So you’re still thirsting to unlock more mysteries of the Finnish language and understand how the Finnish brain works? Check out these three dictionaries – the next level is always just a page turn away.
Alright, so you know the Finnish nicknames for red wine (punkku), white wine (valkkari) and that liquorice-flavoured vodka stuff (salmiakkikossu), and your array of weather-related expressions grows larger with each passing season. But you sense that there must be more than that to speaking Finnish, and indeed, more than that to life in Finland.
Happily, there is. This article will help you enrich your vocabulary and get on the path from intermediate to advanced with three little dictionaries. You’ll understand more of what’s going on around you, and you’ll be able to say what you mean – and mean what you say.
A sense of rhythm
Finnish Dictionary for the Language Learner (published by Finnlibri) offers Finnish-English wordlists under 150 different subject headings covering a broad range of situations, concepts and ideas. In the “Music” section you’ll gain rytmitaju (a sense of rhythm), and you’ll finally figure out all those S-words: sovittaa (arrange), sanoittaa (write lyrics), soittaa (play), säestää (accompany) and säveltää (compose).
Each section unfurls in alphabetical order, and this can yield a strange effect: “Family occasions” starts with avioero (divorce) and ends with vihkiäiset (marriage ceremony). However, somewhere in between you’ll also find häämatka (honeymoon) and kastetilaisuus (christening ceremony).
The strength of this dictionary lies in its format. Rather than looking up individual words, readers can review whole topics at a glance. How about “Feelings and moods,” “Location and direction” or “Hiding, losing and finding”? Get into “Society” and “School and education” – or skip straight to “Reptiles, lizards and amphibians.”
The unilingual Suomen sanakirja opiskelijoille ja ulkomaalaisille (Finnish Dictionary for Students and Foreign Learners, Gummerus) embodies another learning strategy. There comes a time when you need to branch out from bilingual dictionaries and go native.
Reading definitions of Finnish words in Finnish can increase your learning exponentially, if you take the plunge. With every entry, you pick up synonyms, and example sentences show you how the term is used. Viulu (violin) means nelikielinen jousisoitin, joka soitettaessa tuetaan leuan alle, “a four-stringed, bowed instrument supported under the jaw while playing.” At the same time you learn that Saat maksaa viulut, literally “You pay for the violins,” means “You cover the cost.”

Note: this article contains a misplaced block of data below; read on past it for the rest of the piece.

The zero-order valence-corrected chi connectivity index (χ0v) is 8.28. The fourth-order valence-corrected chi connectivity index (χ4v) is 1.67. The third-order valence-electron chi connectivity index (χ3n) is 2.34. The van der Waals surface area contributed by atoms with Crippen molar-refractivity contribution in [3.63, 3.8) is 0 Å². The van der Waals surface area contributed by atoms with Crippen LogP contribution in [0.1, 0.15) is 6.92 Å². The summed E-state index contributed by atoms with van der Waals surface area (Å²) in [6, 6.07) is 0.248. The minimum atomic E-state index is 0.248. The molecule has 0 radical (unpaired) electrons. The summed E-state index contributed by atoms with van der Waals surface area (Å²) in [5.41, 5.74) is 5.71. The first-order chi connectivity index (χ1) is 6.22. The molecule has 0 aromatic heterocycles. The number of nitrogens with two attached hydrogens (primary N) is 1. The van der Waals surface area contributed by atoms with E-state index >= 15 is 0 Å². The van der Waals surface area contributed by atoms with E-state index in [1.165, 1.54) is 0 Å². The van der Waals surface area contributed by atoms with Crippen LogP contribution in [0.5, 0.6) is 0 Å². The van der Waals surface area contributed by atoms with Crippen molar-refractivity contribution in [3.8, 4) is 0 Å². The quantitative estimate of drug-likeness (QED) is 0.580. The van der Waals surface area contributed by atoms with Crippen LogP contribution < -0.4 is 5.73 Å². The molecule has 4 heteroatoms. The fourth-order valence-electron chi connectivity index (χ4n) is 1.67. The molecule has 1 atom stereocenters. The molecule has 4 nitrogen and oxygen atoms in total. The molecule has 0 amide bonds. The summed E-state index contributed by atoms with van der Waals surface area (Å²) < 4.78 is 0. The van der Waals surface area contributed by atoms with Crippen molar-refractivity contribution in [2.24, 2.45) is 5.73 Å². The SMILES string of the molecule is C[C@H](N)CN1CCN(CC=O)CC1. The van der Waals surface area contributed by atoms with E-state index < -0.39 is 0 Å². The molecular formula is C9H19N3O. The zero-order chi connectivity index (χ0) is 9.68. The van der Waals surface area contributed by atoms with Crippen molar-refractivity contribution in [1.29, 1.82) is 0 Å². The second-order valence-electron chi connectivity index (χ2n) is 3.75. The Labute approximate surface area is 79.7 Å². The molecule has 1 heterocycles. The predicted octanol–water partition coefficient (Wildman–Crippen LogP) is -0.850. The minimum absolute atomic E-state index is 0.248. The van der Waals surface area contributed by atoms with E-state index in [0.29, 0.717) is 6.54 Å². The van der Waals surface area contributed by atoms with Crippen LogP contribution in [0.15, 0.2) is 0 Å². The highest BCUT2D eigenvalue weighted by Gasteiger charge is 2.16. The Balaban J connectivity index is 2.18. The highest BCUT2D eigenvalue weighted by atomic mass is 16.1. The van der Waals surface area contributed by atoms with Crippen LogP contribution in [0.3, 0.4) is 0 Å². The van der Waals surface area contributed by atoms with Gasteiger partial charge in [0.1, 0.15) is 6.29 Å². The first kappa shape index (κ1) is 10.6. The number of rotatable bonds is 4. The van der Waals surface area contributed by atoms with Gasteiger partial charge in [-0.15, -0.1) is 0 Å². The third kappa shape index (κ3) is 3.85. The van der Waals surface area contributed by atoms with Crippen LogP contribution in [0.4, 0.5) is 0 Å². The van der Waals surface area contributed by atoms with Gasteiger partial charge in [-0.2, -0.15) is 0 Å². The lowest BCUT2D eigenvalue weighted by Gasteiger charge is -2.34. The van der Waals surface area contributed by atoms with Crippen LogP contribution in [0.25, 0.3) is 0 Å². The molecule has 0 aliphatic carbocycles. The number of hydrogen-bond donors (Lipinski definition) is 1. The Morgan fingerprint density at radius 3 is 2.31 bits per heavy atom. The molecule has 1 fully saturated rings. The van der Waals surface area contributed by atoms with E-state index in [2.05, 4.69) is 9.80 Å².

As the title indicates, if you use this dictionary, you’re approaching the level of native Finnish-speaking students. An earlier edition was named Nykysuomen keskeinen sanasto (Essential vocabulary of modern Finnish) – another sign that you’re on the right track.
The unbearable lightness of speaking
Remember that sunny day long ago, when you came out of your first Finnish course ready to test your new-found knowledge? Chances are that you quickly realised spoken Finnish differs from the written Finnish in your lesson book. Something as simple as minä, meaning “I,” regularly changes to mä, or mie or mää in certain regions.
That’s just the beginning – Finnish contains just as many slang expressions as any other language, and has also borrowed words from English, Swedish and Russian. Oikeeta suomee: Suomen puhekielen sanakirja (Dictionary of Spoken Finnish, Gummerus) appears on the horizon to rescue you from Finnish-language oblivion. Its 7,000 entries show you how people really speak – this is where the secrets are revealed – and each one contains an English translation of the main word for good measure.
Opening at random, we find pearls such as lafka (store, enterprise), laiha lohtu (cold comfort), laiskamato (“lazy worm,” lazy person), lande (countryside), lälly (lame, dull), lämäri (slapshot) and lörpötellä (talk rubbish). The example sentences are even written in colloquial Finnish – picture an English dictionary full of “gonna” and “wanna.”
Learning Finnish can seem like a big job, but it’s perfectly doable. Let’s give the last word on the subject to the Oikeeta suomee dictionary. Under lunki (cool, calm, easy), you’ll find this: Ajattele sitä asiaa vaan ihan lunkisti äläkä hermoile. “Just consider things calmly – and take it easy!”
By Peter Marten, January 2012